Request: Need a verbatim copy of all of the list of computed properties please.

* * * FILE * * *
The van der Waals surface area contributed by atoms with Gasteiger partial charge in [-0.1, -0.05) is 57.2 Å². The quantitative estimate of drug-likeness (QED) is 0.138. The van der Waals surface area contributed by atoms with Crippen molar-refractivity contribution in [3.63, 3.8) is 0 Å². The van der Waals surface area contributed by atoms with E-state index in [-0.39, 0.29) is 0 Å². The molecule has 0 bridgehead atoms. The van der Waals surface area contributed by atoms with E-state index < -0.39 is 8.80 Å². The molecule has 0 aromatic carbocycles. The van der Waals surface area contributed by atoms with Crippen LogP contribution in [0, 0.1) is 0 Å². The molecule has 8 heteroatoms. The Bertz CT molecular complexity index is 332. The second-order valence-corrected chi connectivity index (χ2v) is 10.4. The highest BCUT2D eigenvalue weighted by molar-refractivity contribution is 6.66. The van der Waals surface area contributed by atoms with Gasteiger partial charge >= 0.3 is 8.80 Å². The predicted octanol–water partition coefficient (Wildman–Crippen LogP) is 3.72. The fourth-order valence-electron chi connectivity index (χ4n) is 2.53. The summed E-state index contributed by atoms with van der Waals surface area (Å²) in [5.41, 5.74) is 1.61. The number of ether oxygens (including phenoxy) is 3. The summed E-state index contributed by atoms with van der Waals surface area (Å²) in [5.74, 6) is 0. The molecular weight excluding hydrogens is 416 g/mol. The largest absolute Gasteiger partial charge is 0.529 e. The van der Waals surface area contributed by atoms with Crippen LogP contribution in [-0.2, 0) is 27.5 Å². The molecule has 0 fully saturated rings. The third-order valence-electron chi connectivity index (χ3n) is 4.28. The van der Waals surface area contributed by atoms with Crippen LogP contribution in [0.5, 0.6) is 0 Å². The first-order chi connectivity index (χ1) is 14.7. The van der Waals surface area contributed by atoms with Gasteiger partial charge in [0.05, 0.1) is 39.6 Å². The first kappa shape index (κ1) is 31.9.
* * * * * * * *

The van der Waals surface area contributed by atoms with Gasteiger partial charge in [-0.1, -0.05) is 57.2 Å². The quantitative estimate of drug-likeness (QED) is 0.138. The van der Waals surface area contributed by atoms with Crippen molar-refractivity contribution in [3.63, 3.8) is 0 Å². The van der Waals surface area contributed by atoms with E-state index in [-0.39, 0.29) is 0 Å². The molecule has 0 bridgehead atoms. The van der Waals surface area contributed by atoms with E-state index < -0.39 is 8.80 Å². The molecule has 0 aromatic carbocycles. The van der Waals surface area contributed by atoms with Crippen LogP contribution in [0, 0.1) is 0 Å². The molecule has 8 heteroatoms. The Bertz CT molecular complexity index is 332. The second-order valence-corrected chi connectivity index (χ2v) is 10.4. The highest BCUT2D eigenvalue weighted by molar-refractivity contribution is 6.66. The van der Waals surface area contributed by atoms with Gasteiger partial charge >= 0.3 is 8.80 Å². The predicted octanol–water partition coefficient (Wildman–Crippen LogP) is 3.72. The fourth-order valence-electron chi connectivity index (χ4n) is 2.53. The summed E-state index contributed by atoms with van der Waals surface area (Å²) in [5.41, 5.74) is 1.61. The number of ether oxygens (including phenoxy) is 3. The summed E-state index contributed by atoms with van der Waals surface area (Å²) in [5.74, 6) is 0. The molecular weight excluding hydrogens is 416 g/mol. The largest absolute Gasteiger partial charge is 0.529 e. The van der Waals surface area contributed by atoms with Crippen LogP contribution in [-0.2, 0) is 27.5 Å². The molecule has 0 fully saturated rings. The third-order valence-electron chi connectivity index (χ3n) is 4.28. The van der Waals surface area contributed by atoms with Crippen LogP contribution in [0.5, 0.6) is 0 Å². The first-order chi connectivity index (χ1) is 14.7. The van der Waals surface area contributed by atoms with Gasteiger partial charge in [0.05, 0.1) is 39.6 Å². The first kappa shape index (κ1) is 31.9.